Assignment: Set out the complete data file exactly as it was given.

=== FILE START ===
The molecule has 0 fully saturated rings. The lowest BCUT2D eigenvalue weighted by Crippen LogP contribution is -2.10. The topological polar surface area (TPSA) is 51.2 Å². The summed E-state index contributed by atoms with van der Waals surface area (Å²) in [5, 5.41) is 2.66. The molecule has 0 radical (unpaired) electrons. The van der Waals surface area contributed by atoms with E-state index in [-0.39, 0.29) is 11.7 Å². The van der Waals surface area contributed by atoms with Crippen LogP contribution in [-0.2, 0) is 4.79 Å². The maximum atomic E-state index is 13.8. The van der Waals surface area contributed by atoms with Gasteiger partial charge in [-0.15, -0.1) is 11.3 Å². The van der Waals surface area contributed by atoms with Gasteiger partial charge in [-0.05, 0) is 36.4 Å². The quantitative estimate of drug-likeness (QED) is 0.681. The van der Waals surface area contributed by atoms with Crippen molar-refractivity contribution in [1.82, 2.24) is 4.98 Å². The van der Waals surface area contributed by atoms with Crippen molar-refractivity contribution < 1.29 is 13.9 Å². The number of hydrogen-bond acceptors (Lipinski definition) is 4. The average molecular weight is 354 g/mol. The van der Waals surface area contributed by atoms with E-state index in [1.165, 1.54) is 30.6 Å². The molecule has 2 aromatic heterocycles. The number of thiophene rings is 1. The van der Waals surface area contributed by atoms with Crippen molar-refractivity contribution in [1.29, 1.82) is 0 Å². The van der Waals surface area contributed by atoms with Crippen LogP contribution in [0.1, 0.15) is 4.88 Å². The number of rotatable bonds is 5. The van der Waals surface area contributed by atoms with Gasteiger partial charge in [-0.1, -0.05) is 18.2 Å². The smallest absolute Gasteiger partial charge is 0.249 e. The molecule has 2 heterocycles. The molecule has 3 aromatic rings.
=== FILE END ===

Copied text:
The molecule has 0 fully saturated rings. The lowest BCUT2D eigenvalue weighted by Crippen LogP contribution is -2.10. The topological polar surface area (TPSA) is 51.2 Å². The summed E-state index contributed by atoms with van der Waals surface area (Å²) in [5, 5.41) is 2.66. The molecule has 0 radical (unpaired) electrons. The van der Waals surface area contributed by atoms with E-state index in [-0.39, 0.29) is 11.7 Å². The van der Waals surface area contributed by atoms with Crippen LogP contribution in [-0.2, 0) is 4.79 Å². The maximum atomic E-state index is 13.8. The van der Waals surface area contributed by atoms with Gasteiger partial charge in [-0.15, -0.1) is 11.3 Å². The van der Waals surface area contributed by atoms with Gasteiger partial charge in [-0.05, 0) is 36.4 Å². The quantitative estimate of drug-likeness (QED) is 0.681. The van der Waals surface area contributed by atoms with Crippen molar-refractivity contribution in [1.82, 2.24) is 4.98 Å². The van der Waals surface area contributed by atoms with Crippen molar-refractivity contribution < 1.29 is 13.9 Å². The number of hydrogen-bond acceptors (Lipinski definition) is 4. The average molecular weight is 354 g/mol. The van der Waals surface area contributed by atoms with E-state index in [1.165, 1.54) is 30.6 Å². The molecule has 2 aromatic heterocycles. The number of thiophene rings is 1. The van der Waals surface area contributed by atoms with Crippen molar-refractivity contribution in [1.29, 1.82) is 0 Å². The van der Waals surface area contributed by atoms with Crippen LogP contribution in [0.1, 0.15) is 4.88 Å². The number of rotatable bonds is 5. The van der Waals surface area contributed by atoms with Gasteiger partial charge in [-0.1, -0.05) is 18.2 Å². The smallest absolute Gasteiger partial charge is 0.249 e. The molecule has 2 heterocycles. The molecule has 3 aromatic rings.